The new theology of Jonathan Edwards by Michael McClymond and Gerald McDermott is a magnificent achievement in bringing theological synthesis to the copious works of America’s most noteworthy theologian. Now that the works of Edwards are online and more accessible than ever, I’m sure other volumes of similar magnitude will follow in the future, but to date there’s nothing that compares to this new volume in scale and breadth. McClymond and McDermott’s work is to the theology of Edwards what Marsden’s work is to the life of Edwards, and unless the second half is a major disappointment it will be my book of the year in 2011. (Since it’s technically copyright 2012, it may be my selection next year, too!)
In one of the earliest sections of the book the authors explain the different ways Edwards processed different theological ideas (pages 10–12). Since my friend Andy recently dissected the theological brain of the greatest Canadian theologian, I thought I would write a summary of how the theological brain of America’s greatest theologian worked, a very brief one.
According to McClymond and McDermott, Edwards processed his theology on three fronts by juggling, connecting, and infusing ideas.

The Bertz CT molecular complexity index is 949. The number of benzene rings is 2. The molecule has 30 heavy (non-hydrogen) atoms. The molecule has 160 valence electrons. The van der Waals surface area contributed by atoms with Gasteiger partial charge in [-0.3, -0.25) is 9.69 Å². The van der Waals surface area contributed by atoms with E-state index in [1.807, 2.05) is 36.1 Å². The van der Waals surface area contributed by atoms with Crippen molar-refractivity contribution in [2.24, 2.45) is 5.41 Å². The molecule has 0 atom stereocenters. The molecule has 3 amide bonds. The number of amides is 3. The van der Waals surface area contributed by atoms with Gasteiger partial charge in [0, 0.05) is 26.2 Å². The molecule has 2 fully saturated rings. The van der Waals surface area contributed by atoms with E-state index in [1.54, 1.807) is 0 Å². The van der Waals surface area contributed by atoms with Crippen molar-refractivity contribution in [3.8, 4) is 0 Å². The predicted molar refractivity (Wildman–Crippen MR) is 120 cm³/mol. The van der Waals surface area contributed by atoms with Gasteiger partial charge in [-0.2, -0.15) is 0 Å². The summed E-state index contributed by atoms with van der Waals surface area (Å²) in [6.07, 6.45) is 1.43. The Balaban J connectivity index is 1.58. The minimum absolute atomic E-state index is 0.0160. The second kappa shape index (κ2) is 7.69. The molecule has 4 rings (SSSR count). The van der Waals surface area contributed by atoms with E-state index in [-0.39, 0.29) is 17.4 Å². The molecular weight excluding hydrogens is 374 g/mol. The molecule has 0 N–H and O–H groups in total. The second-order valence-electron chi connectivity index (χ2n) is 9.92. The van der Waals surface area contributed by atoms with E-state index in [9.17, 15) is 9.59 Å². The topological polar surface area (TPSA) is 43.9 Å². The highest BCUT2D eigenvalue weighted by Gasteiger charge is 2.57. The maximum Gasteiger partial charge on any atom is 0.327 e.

By juggling ideas, Edwards studied many different theological topics at the same time. His 1,400 recorded miscellanies testify to how well he captured and developed various ideas. It was to these notebooks that Edwards turned in developing books and sermons, a well to withdraw years of recorded and retrievable thoughts.
By connecting ideas, Edwards thoughts were not merely atomized, random miscellanies. The genius of Edwards is not only how deeply he thought with atomized topics recorded in his notebooks, but how he connected and cross-pollinated orthodox theological themes that led him to consider fairly novel conclusions. What he discovered was a nearly limitless interrelationship between the themes, tying strings to the various themes he had once juggled.
By infusing ideas, Edwards was able to take the major conclusions of his research and infuse those ideas into his larger theological picture. The topics he juggled in his mind, began to grow and connect, which he then worked into major themes – notably the brilliant idea that God’s passion for His own glory and man’s happiness are not at odds. In my mind infusing a key theme (or a few key themes) into the whole structure of one’s theological convictions is really the most difficult of the three, and something only a few exegetically-grounded, deep thinking theologians will achieve with much public success (think John Piper).
Yet for all his brilliance, Edwards leaves us a pattern that I find helpful. As those who research Scripture and theology we need (1) a place to record our developing thoughts, (2) time to see how themes of Scripture relate to one another, and (3) deeply-rooted convictions about major themes.